Several combinations are possible for charging. It should be pointed out here that fresh organic material decomposes sooner or later. If we fill the raised shaft with fresh organic material, the level of the material drops significantly within a few days. The level continues to drop until fresh organic material has been processed. That is why we do not fill the raised beds with fresh organic material, and we prefer to choose compost for the filling.
We use the following three filling options, where the general rule is that less processed organic material fills the lower layers, and the highest quality compost is always on top.
1. Filler Option for Shallow Raised Bed
Six wheelbarrows of quality compost.
2nd Filling Option – When Partially Weathered Compost Is Available
Bottom 10 cm – 4 wheelbarrows of partially weathered compost.
The upper 5 cm – 2 wheelbarrows of quality compost.
3rd Filler Option – When We Have Very Little Compost Available
Lower 5 cm – 2 wheelbarrows of wood chips.
Middle 5 cm – 2 wheelbarrows of partially weathered compost.
The upper 5 cm – 2 wheelbarrows of quality compost.
When the first two wheelbarrows of compost are placed in the frame, the contents are raked over the entire surface, and the contents are walked. Then water abundantly. Shake the contents of the next two wheelbarrows, then rake, walk, and water. Add the penultimate wheelbarrow of material, then rake, walk, and water. At the very end, the last wheelbarrow of the highest quality compost follows, which we just rake evenly. The filled content is well compressed; the raised bed will not need to be additionally filled or loosened in the next two years. The shallow raised bed is thus already ready for direct sowing or transplanting seedlings.
Although we trampled the contents, it is still loose enough to make the holes for the seedlings with our hands. The cost of a bed prepared in this way, together with compost, is between €35 and €70.
Ideas, Extensions, and Usage of Shallow Raised Bed
Place the raised beam somewhere near the house. It can also be sown with herbs, spices, or other perennials. We can make a beautiful garden out of several raised beds. We start with one or two in the first season and add new ones in subsequent years.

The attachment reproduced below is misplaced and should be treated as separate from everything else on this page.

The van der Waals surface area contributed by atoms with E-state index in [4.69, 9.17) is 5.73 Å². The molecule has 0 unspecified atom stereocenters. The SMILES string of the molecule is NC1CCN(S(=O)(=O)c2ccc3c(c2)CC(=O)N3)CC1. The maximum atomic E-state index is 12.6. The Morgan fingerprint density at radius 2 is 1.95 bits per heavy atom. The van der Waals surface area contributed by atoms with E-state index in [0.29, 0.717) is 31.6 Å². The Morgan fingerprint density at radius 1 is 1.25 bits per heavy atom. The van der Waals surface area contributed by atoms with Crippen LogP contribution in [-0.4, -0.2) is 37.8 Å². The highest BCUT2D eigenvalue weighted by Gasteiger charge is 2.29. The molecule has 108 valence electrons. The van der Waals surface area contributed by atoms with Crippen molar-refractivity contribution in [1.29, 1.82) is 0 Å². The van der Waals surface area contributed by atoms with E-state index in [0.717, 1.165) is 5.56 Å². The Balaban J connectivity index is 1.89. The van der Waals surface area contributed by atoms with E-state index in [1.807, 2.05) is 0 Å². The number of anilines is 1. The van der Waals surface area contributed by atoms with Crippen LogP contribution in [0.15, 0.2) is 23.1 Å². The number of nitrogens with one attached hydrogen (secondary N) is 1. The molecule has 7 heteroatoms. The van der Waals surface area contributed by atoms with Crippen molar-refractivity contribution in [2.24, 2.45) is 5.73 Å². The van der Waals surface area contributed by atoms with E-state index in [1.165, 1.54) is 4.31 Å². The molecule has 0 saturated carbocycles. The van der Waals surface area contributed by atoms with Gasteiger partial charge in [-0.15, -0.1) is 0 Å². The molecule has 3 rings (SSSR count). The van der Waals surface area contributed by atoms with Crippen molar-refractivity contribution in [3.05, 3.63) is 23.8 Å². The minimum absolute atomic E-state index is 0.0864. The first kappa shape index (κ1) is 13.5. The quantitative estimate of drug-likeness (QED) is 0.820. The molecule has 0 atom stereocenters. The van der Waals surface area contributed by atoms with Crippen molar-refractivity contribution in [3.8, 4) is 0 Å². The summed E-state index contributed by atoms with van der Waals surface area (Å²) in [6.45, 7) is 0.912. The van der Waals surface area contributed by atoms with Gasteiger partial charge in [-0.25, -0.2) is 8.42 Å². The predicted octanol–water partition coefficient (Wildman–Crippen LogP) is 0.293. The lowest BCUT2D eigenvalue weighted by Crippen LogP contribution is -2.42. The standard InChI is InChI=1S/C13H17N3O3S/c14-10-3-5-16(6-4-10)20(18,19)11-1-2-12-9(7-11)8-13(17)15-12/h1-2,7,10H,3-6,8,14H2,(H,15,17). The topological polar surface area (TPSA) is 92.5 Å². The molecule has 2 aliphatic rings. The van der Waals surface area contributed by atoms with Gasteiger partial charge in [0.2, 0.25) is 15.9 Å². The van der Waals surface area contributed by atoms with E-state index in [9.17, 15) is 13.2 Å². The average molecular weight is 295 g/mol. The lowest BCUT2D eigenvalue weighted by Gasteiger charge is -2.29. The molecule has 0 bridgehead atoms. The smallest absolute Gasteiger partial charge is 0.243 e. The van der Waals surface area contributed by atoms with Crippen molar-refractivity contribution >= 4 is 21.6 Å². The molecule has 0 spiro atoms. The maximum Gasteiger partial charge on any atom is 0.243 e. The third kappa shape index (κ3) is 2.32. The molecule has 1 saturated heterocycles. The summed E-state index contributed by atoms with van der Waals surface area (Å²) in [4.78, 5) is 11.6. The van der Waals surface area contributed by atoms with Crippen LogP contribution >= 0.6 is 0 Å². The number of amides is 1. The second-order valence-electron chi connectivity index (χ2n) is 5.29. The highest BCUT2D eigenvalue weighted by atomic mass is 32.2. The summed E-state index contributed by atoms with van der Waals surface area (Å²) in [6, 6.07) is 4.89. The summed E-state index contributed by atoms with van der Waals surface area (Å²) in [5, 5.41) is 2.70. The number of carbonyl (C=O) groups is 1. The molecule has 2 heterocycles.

There should be at least 40 cm of space between the individual raised beams so that we can maneuver the wheelchair in between. If we leave green on the paths, the distance must be wide enough to be able to mow with a lawnmower. It is easiest to mow the lawn with a string mower along the edges of raised beds. The intermediate paths can also be thickly covered with wood chips and thus increase the proportion of organic material on the entire surface of the garden. Mulch made of wood chips is then regularly added to the paths so that we don’t have problems with weeds.
With the raised shaft, we do not have to worry about water stagnating during heavy rain due to the minimal rise from the ground. At the same time, it is not necessary to water as often as high beds (higher than 30 cm) since the plants are closer to the ground and water is available to them from the ground.
With a wooden frame, ants like to appear in dry weather, so we also wet the wood when watering. In wet weather, however, snails like to stay near the wood. This is one of the few destructive features of raised shafts. Using wood chips on paths reduces the problem with snails, as they avoid the chips. Crops from raised beds are still easy to harvest, even with taller plants (long beans, cucumbers, tomatoes).
If desired, we fix a garden tunnel or a frame for a plastic container to the raised bed. This way, we create a microclimate to extend the season into the winter months. We maintain it in the long term by adding a new layer of compost, always filling it up to the height of the wooden frame.
When we use a net at the bottom, we are limited to parsnips and sweet potatoes when growing vegetables. We can always make a ridge in the middle of the compost pile, as the height of the raised pile should not limit us. Compost can be filled into the pile, or a raised pile can be placed on the part of the pile.